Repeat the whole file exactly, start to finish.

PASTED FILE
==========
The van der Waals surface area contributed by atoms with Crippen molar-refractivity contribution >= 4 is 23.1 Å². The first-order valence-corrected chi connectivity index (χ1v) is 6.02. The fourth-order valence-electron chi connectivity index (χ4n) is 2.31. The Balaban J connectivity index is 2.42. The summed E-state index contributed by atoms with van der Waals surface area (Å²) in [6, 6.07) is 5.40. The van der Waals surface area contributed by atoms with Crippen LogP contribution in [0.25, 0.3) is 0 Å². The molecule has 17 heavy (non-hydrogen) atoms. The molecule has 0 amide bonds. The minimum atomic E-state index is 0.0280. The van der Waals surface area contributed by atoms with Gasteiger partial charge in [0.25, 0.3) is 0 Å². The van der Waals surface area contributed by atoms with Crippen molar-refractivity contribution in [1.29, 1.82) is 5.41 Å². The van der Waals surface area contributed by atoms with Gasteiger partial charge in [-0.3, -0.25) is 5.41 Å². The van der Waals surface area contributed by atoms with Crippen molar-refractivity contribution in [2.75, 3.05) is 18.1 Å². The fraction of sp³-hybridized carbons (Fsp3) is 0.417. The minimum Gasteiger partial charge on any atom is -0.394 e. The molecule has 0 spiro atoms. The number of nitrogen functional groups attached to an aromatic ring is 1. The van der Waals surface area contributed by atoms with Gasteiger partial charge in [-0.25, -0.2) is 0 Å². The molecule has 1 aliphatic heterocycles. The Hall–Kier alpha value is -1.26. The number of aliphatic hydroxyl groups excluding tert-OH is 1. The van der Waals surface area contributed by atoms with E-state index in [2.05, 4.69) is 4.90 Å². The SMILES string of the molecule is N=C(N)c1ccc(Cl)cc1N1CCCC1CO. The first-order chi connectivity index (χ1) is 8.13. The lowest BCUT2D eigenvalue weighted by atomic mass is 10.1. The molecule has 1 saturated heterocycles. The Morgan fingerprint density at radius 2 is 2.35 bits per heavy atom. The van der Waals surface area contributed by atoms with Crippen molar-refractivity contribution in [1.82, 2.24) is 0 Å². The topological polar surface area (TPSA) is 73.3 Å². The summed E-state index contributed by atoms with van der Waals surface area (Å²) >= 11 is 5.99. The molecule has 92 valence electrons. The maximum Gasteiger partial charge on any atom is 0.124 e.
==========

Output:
The van der Waals surface area contributed by atoms with Crippen molar-refractivity contribution >= 4 is 23.1 Å². The first-order valence-corrected chi connectivity index (χ1v) is 6.02. The fourth-order valence-electron chi connectivity index (χ4n) is 2.31. The Balaban J connectivity index is 2.42. The summed E-state index contributed by atoms with van der Waals surface area (Å²) in [6, 6.07) is 5.40. The van der Waals surface area contributed by atoms with Crippen LogP contribution in [0.25, 0.3) is 0 Å². The molecule has 17 heavy (non-hydrogen) atoms. The molecule has 0 amide bonds. The minimum atomic E-state index is 0.0280. The van der Waals surface area contributed by atoms with Gasteiger partial charge in [0.25, 0.3) is 0 Å². The van der Waals surface area contributed by atoms with Crippen molar-refractivity contribution in [1.29, 1.82) is 5.41 Å². The van der Waals surface area contributed by atoms with Gasteiger partial charge in [-0.3, -0.25) is 5.41 Å². The van der Waals surface area contributed by atoms with Crippen molar-refractivity contribution in [2.75, 3.05) is 18.1 Å². The fraction of sp³-hybridized carbons (Fsp3) is 0.417. The minimum Gasteiger partial charge on any atom is -0.394 e. The molecule has 0 spiro atoms. The number of nitrogen functional groups attached to an aromatic ring is 1. The van der Waals surface area contributed by atoms with Gasteiger partial charge in [-0.25, -0.2) is 0 Å². The molecule has 1 aliphatic heterocycles. The Hall–Kier alpha value is -1.26. The number of aliphatic hydroxyl groups excluding tert-OH is 1. The van der Waals surface area contributed by atoms with E-state index in [2.05, 4.69) is 4.90 Å². The SMILES string of the molecule is N=C(N)c1ccc(Cl)cc1N1CCCC1CO. The first-order chi connectivity index (χ1) is 8.13. The lowest BCUT2D eigenvalue weighted by atomic mass is 10.1. The molecule has 1 saturated heterocycles. The Morgan fingerprint density at radius 2 is 2.35 bits per heavy atom. The van der Waals surface area contributed by atoms with Crippen molar-refractivity contribution in [1.82, 2.24) is 0 Å². The topological polar surface area (TPSA) is 73.3 Å². The summed E-state index contributed by atoms with van der Waals surface area (Å²) >= 11 is 5.99. The molecule has 92 valence electrons. The maximum Gasteiger partial charge on any atom is 0.124 e.